DAILY FILM DOSE: A Daily Film Appreciation and Review Blog: District 9

Monday, 17 August 2009

District 9

District 9 (2009) dir. Neill Blomkamp
Starring: Sharlto Copley, David James, Vanessa Haywood


After the death of the Jackson/Blomkamp adaptation of Halo, director Neill Blomkamp quickly dove into 'District 9', an expansion on his 2005 short film ‘Alive in Joburg’ – a youtube sensation for cultist scifi fanboy junkies.

Like Joburg, this near future revisionist world is introduced like a documentary, featuring interviews with fake experts recounting the day, in 1982, when an alien ship entered our atmosphere and parked itself overtop of Johannesburg South Africa. The aliens inside the ship, which looked like humanoid prawns, were corralled and ghettoized in an area called District 9. Twenty-eight years later, the district, now a shantytown filled all sorts of illegal and sordid behaviour, is to be moved to the outskirts of town.

In charge of moving the creatures, all of whom speak a Star Wars-type language but understand English, is a pencil-pushing dweep named Wikus Van De Merwe (Sharlto Copley). During the raid, Wirkus becomes exposed to some illicit alien liquid which starts having unruly effects on his body. When Wirkus becomes the target of the government for study, suddenly he finds himself on the run and working with the aliens in hopes of reversing his evolving biological condition. Wirkus bonds with one of the aliens thus forming a unique companionship of male bonding.

If “District 9” were made three years ago in 2006, the mockumentary/realist aesthetic convention would have made a much greater impact. But “Cloverfield”, “Rec”, and even a whole video game ad campaign with the same faux documentary style, makes “District 9” feels like old news. Even the concept of aliens living with humans on earth, like marginalized second class citizens has been done before in “Alien Nation”. And even the imagery of the spaceship hovering over Johanesburg has been played out.

What makes “District 9” deserving of our attention is Neil Blomkamp’s bold visual designs and muscular action sensibilities, which actually bring to mind a younger James Cameron. The third act introduction of the robotic creature which Wirkus uses to fight off the enemies is built up and revealed with the same type of cinematic awesomenews as Ripley’s final confrontation in 'Aliens'.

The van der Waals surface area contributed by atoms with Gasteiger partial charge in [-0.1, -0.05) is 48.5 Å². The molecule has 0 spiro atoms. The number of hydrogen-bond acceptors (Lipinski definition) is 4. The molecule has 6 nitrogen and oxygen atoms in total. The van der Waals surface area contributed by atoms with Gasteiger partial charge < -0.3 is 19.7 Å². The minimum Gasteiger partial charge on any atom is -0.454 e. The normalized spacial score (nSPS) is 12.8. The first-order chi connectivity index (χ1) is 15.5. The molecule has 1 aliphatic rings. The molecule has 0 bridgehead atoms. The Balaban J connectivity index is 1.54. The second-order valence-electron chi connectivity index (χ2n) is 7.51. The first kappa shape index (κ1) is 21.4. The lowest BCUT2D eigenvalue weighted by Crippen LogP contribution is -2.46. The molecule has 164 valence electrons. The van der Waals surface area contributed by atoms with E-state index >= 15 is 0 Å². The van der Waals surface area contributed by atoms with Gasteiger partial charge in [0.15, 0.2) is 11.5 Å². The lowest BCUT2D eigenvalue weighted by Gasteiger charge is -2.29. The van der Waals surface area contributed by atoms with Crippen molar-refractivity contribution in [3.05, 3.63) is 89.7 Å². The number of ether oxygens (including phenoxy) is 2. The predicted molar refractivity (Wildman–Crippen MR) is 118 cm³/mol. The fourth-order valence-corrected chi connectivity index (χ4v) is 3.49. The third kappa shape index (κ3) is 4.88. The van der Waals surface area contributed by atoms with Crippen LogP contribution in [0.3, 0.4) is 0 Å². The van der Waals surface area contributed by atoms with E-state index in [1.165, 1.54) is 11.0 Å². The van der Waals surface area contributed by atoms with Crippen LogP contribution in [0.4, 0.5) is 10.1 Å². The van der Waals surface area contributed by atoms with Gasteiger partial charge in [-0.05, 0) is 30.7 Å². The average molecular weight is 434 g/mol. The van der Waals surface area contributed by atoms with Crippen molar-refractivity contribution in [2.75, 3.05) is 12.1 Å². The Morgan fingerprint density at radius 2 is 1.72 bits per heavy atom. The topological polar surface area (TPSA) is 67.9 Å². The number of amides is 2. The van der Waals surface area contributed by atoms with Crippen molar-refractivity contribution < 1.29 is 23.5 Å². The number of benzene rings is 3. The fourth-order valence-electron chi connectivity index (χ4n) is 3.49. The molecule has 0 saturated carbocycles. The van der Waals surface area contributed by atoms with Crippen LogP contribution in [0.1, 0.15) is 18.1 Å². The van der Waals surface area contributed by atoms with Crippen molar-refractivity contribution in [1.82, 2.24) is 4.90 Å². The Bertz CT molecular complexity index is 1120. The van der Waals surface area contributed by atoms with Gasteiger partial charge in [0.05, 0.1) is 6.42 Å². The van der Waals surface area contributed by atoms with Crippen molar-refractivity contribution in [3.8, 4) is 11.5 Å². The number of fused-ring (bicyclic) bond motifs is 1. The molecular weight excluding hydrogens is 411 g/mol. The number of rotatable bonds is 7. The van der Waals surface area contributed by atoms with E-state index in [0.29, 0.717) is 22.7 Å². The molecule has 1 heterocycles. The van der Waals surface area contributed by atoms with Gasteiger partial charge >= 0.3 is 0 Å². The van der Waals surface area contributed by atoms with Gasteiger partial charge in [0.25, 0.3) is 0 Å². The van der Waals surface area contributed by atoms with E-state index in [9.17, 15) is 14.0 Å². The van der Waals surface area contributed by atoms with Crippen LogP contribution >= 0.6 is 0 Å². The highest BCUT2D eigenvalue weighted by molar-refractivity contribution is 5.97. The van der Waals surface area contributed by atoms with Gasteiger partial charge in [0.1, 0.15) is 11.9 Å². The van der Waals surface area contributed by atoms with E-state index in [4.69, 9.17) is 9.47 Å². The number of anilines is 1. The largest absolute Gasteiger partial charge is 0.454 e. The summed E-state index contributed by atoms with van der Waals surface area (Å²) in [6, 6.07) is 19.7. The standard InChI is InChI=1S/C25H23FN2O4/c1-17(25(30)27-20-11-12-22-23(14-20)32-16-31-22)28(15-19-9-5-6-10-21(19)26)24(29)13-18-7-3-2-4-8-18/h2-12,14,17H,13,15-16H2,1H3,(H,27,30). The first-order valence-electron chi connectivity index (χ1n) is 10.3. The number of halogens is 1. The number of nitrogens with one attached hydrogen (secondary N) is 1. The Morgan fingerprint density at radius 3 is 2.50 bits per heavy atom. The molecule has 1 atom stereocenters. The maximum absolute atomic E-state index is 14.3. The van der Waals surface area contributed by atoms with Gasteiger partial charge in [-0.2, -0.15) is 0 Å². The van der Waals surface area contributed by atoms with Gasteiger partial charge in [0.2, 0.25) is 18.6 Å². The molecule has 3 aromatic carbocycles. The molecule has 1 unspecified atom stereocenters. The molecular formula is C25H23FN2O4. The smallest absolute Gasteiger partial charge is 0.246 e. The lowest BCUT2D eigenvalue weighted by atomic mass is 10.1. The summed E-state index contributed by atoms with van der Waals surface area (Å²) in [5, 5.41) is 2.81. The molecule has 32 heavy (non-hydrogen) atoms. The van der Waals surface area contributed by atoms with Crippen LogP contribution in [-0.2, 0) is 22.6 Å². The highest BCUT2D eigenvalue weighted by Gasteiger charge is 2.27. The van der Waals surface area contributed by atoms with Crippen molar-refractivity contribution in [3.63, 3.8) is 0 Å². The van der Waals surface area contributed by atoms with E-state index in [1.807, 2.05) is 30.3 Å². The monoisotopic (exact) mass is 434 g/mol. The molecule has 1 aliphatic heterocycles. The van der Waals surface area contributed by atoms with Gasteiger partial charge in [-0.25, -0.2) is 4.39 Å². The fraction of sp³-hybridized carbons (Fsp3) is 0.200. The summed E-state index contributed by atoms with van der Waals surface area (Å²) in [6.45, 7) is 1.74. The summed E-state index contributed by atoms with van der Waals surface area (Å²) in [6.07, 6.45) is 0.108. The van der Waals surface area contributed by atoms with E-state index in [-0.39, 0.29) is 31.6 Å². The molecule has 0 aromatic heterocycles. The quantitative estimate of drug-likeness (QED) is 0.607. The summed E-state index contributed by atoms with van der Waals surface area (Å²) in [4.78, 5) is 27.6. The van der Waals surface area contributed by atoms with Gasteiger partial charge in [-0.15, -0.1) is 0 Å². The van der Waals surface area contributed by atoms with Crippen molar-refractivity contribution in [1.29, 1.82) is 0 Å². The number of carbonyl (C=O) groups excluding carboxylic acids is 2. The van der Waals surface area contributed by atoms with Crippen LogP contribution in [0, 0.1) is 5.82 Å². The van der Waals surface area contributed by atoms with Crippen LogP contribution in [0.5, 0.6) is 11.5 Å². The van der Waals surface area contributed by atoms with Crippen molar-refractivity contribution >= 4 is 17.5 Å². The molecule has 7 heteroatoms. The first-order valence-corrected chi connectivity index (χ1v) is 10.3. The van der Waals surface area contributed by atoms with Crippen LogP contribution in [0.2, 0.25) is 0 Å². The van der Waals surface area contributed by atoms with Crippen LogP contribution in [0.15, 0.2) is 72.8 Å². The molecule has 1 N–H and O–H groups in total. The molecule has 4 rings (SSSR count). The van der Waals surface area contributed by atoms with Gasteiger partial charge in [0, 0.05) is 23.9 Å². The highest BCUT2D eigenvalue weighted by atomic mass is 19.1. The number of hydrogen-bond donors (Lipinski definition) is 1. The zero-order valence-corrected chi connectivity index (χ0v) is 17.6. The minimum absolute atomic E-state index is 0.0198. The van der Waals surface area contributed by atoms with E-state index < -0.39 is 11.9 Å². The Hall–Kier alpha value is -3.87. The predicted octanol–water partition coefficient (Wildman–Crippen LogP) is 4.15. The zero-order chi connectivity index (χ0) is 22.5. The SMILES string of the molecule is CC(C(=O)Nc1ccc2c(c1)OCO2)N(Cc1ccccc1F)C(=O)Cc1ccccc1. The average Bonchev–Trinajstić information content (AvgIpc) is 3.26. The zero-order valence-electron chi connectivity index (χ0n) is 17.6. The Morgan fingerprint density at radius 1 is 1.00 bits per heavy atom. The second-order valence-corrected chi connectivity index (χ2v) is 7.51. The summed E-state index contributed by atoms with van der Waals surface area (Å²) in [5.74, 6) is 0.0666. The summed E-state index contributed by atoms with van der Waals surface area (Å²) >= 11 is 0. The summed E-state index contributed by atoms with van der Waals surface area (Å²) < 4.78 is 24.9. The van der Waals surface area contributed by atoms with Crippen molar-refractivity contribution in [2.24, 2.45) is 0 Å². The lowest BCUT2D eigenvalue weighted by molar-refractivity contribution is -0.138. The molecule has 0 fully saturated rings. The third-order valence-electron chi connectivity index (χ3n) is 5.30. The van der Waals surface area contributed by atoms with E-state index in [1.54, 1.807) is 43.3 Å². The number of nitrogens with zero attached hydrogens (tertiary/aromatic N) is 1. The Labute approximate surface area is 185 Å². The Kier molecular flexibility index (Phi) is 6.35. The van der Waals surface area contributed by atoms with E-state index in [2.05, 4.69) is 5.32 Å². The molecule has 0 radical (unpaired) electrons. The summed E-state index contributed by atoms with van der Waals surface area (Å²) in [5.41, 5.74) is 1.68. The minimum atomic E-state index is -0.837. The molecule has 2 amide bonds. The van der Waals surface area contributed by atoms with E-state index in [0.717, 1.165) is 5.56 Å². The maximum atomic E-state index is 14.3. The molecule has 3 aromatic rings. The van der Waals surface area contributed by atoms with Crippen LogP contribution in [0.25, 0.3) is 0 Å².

Unfortunately as with “Cloverfield”, the mockumentary technique is an annoying distraction. While Matt Reeves was consistent in his approach Blomkamp moves back and forth inexplicably between documentary and traditional storytelling. Gradually the camera ceases to become part of the story and the mockumentary is discarded. And so I couldn't help think why we had to endure an hour of a mockumentary instead of just watching the story played out like a real dramatic film.

Wirkus is a typical Peter Jackson protagonist, a doofus, played over the top by Sharlto, with matted down hair, and an unironic moustache. Somewhere before shooting Blomkamp probably nixed he pocketprotector. Copley is thoroughly annoying for two thirds of the picture, until he finally loses his false skin of cliché to become a real character we feel like investing our time in.

With the transformation of Copley from button pushing follower to an active character with goals the film finally clicks into gear. This is when the Neil Blomkamp, whose short films and astoundingly robust commercials excited us all, comes to life. Losing the crutch of the mockumentary Blomkamp is finally allowed to walk by himself, crafting a good 20mins of original and thrilling sci-fi entertainment we had been waiting for. It’s one long awesome action sequence full of massive guns, bodies exploding and all sorts of creative heavy machinery.

It's all a little too late though. The stylistic crutches and narrative familiarity overrides Blomkamp's visual acuity, rending 'District 9" a film more to admire than to enjoy.


James said...

Great in depth mythology, completely suspended my sense of disbelief.
Action served the story not the other way around.
Wirkus is a completely relatable protagonist.
Thank god it wasn't all handheld because I hate motion sickness in a theater.
Made for 30M budget.

= Great movie (aka more than **1/2)

Anonymous said...

I viewed it this weekend and found it amazing. I give it a four and a half *'s easily.

I never made a connection with it to Alien Nation, and I've seen both the movie and TV series.

Blair said...

The budget of a film shouldn't factor into the quality of said film's review, James.

Alan Bacchus said...

Indeed I do admire the success of the film relative to it's budget